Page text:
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How Do I Contract My Pelvic Floor Muscles?

Hello friends! Do you know what a Kegel is? Do you know when you should do Kegels? Did you know Kegels can actually make some pelvic floor symptoms worse? Individuals with pelvic floor conditions (like incontinence and pelvic organ prolapse) are often told to “do some Kegels,” but they are given very little education on how to properly perform them. Today we are going to discuss the details of Kegels (pelvic floor muscle contractions) and we will give you some of our favorite cues to help you perform them properly.

So let’s start by talking about the difference between contracting and relaxing your pelvic floor muscles (PFM). Your PFM act like a hammock, connecting to the pubic bone in the front and the tailbone in the back. They support the pelvic organs. As you contract your PFM (do a Kegel), the pelvic floor muscles squeeze and lift, providing support to those organs. As your PFM relax, they open and lower, allowing for functions like peeing and pooping to happen. While Kegels often get the attention, know how to relax your PFM is just as important!

When done properly, PFM training has many health benefits. It strengthens the pelvic floor muscles so that they can provide support to the core and the pelvic organs. Strengthening the pelvic floor muscles can help to improve circulation to the region. Plus, if you are dealing with urge incontinence or overactive bladder (OAB), pelvic floor muscle contractions can be used as an urge suppression technique to help manage your symptoms.

Before we talk about cues on how to perform PFM contractions properly, it’s important to note that you should not perform Kegels if you are having pelvic pain—this can make your symptoms worse! If you have pelvic pain, see a pelvic health provider who can help you to manage your symptoms.

Kegels don’t always come naturally, but there are many different cues to help your brain connect to your PFM. Here are some of our favorites.

For individuals with vaginas:

For individuals with penises:

Regardless of whether you have a penis or a vagina, cues like trying to hold back gas or stopping the flow of urine can be helpful. Keep in mind that not all cues work the same for each person. Try different cues until you find the one that works best for you.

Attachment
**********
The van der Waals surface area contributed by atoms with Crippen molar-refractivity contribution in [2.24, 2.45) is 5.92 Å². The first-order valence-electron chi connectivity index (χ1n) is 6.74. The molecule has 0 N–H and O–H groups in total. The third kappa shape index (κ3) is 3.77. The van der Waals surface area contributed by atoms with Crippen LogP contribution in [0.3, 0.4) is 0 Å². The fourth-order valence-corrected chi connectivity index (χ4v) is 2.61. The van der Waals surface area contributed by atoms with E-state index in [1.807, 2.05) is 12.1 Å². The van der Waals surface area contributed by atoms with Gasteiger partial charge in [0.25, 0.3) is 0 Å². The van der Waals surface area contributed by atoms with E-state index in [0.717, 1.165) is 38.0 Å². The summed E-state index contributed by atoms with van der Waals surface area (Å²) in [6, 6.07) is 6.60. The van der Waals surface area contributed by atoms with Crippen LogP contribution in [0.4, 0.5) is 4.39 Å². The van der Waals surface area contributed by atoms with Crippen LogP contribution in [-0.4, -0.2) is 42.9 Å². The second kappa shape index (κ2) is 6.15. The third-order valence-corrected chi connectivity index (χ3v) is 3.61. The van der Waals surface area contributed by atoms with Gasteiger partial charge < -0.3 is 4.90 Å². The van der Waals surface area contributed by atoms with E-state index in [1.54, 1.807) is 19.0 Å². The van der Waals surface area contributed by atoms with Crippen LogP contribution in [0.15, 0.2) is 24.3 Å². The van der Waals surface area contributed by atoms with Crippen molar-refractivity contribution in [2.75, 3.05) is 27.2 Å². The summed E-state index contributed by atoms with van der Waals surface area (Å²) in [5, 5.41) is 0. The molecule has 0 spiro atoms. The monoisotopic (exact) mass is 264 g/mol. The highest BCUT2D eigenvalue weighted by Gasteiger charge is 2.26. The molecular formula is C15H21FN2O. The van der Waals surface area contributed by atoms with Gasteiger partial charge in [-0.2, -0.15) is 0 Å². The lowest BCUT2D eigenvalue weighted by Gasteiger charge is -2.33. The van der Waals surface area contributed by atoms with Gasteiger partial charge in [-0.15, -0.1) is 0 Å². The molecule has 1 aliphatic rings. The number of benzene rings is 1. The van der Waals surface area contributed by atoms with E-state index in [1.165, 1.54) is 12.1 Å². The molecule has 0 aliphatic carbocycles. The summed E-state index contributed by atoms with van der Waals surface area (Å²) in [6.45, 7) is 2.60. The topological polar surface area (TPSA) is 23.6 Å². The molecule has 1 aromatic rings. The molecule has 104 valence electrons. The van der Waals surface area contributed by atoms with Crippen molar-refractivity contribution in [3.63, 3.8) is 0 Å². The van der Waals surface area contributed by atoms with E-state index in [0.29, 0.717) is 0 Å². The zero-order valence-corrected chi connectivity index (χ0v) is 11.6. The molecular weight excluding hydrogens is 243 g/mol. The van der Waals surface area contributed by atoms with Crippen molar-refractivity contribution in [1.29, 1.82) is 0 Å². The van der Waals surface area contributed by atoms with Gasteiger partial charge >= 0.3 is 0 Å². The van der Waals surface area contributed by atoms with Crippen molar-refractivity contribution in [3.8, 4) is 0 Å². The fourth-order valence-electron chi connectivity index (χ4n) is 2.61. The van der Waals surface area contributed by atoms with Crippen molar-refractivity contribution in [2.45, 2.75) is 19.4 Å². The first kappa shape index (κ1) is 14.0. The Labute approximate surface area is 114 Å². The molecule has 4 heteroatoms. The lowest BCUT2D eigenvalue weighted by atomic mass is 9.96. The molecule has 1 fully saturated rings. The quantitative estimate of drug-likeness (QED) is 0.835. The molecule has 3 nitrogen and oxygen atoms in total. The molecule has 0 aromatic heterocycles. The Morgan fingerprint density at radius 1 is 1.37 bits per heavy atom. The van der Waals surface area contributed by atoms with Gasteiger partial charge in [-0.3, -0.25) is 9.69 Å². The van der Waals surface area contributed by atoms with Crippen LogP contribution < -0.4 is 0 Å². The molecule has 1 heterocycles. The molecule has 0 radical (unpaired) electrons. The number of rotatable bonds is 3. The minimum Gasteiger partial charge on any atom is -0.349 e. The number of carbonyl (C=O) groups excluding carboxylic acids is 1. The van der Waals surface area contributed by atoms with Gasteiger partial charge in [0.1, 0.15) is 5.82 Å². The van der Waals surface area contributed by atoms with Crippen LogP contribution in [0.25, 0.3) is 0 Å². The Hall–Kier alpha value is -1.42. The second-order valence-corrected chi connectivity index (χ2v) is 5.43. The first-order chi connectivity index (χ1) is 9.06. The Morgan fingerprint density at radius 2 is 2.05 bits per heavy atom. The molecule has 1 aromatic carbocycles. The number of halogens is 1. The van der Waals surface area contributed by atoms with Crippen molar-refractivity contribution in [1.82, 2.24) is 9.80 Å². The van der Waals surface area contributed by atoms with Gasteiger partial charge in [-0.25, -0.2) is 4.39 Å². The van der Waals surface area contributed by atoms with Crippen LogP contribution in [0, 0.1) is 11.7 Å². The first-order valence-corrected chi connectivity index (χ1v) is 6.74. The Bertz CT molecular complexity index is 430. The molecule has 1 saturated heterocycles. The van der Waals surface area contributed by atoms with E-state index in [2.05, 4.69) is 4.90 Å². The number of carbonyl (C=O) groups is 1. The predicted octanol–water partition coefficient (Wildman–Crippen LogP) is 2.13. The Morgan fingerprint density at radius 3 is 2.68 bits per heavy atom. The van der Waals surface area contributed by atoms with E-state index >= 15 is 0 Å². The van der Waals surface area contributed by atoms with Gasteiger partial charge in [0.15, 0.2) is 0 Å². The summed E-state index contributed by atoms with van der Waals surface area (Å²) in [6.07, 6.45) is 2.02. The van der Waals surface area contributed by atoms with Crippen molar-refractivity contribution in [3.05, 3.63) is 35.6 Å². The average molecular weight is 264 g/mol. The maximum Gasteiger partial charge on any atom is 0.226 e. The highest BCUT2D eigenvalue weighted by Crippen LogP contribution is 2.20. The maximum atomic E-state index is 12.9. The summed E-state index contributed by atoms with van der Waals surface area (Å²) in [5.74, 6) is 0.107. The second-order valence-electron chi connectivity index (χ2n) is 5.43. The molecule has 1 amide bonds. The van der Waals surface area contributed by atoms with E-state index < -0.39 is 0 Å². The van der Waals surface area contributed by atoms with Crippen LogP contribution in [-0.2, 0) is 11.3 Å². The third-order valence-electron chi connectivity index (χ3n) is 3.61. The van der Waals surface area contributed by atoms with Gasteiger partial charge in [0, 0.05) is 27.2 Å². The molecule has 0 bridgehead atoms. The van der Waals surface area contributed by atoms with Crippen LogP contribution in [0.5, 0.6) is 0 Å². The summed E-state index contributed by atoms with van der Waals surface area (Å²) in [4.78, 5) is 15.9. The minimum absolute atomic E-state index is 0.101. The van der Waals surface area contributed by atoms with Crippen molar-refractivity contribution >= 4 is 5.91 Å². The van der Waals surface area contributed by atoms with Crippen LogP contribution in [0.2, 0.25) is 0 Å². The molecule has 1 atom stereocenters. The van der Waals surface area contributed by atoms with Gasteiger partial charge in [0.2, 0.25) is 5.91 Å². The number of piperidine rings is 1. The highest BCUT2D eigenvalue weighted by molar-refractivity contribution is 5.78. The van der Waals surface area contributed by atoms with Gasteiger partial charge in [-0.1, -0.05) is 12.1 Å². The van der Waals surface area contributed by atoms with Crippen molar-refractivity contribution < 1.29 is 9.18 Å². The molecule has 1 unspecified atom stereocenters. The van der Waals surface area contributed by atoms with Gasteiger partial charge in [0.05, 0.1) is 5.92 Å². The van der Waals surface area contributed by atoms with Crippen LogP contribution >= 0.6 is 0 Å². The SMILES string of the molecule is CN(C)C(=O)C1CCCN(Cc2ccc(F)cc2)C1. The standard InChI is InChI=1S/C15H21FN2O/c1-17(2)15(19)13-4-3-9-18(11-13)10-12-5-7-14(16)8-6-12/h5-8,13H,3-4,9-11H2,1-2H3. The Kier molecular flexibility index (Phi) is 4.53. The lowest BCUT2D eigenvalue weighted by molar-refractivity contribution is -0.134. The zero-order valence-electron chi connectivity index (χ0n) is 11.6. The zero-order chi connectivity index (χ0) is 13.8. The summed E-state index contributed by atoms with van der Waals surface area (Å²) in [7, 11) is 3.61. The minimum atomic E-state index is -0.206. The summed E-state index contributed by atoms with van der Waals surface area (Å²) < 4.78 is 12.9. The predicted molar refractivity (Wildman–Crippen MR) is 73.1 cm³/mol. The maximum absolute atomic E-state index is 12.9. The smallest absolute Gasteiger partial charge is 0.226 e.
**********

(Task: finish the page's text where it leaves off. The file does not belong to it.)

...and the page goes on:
For females, you can use a mirror to look at the outside of your pelvic floor. The area between the vagina and the anus is called the perineal body. As the pelvic floor muscles contract, the perineal body should draw up towards your head slightly. As the pelvic floor muscles relax, the perineal body should lower towards your feet.

If you are using these cues but still having difficulty, or if you are still unsure about whether or not you are contracting or relaxing your PFM, products like Joy ON and Elvie can help. These are a type of biofeedback unit. Each one is inserted vaginally and measures the amount of pressure given by your PFM. As you contract the PFM, the pressure goes up; and as you relax the PFM, the pressure goes down. Each device connects with an app on your phone so you can see in real time what your pelvic floor muscles are doing.

When training your PFM, avoid these common mistakes:

  • Squeezing other muscles (belly, butt, inner thighs, toes, or everything!)

  • Holding your breath

  • Straining

In addition to the strength of your PFM, there can be other things impacting your pelvic floor. If you are having trouble, a pelvic floor physical therapist is an excellent resource. Not only can they help you learn to contract and relax your pelvic floor muscles, but they can look at other areas of your body (like your back and your hips) and screening for neurological signs to see if there are any underlying issues affecting your pelvic floor.

To learn more about the pelvic floor check out these resources below:

For providers, check our online courses to help your clients train their pelvic floor muscles. Consider joining our Ambassador Program and most of our courses are included with your membership!

What experiences or tips do you have that can help others? We’d love to hear them. Please join the conversation in the comments section below.  

Written by Emily Reul, PT, DPT

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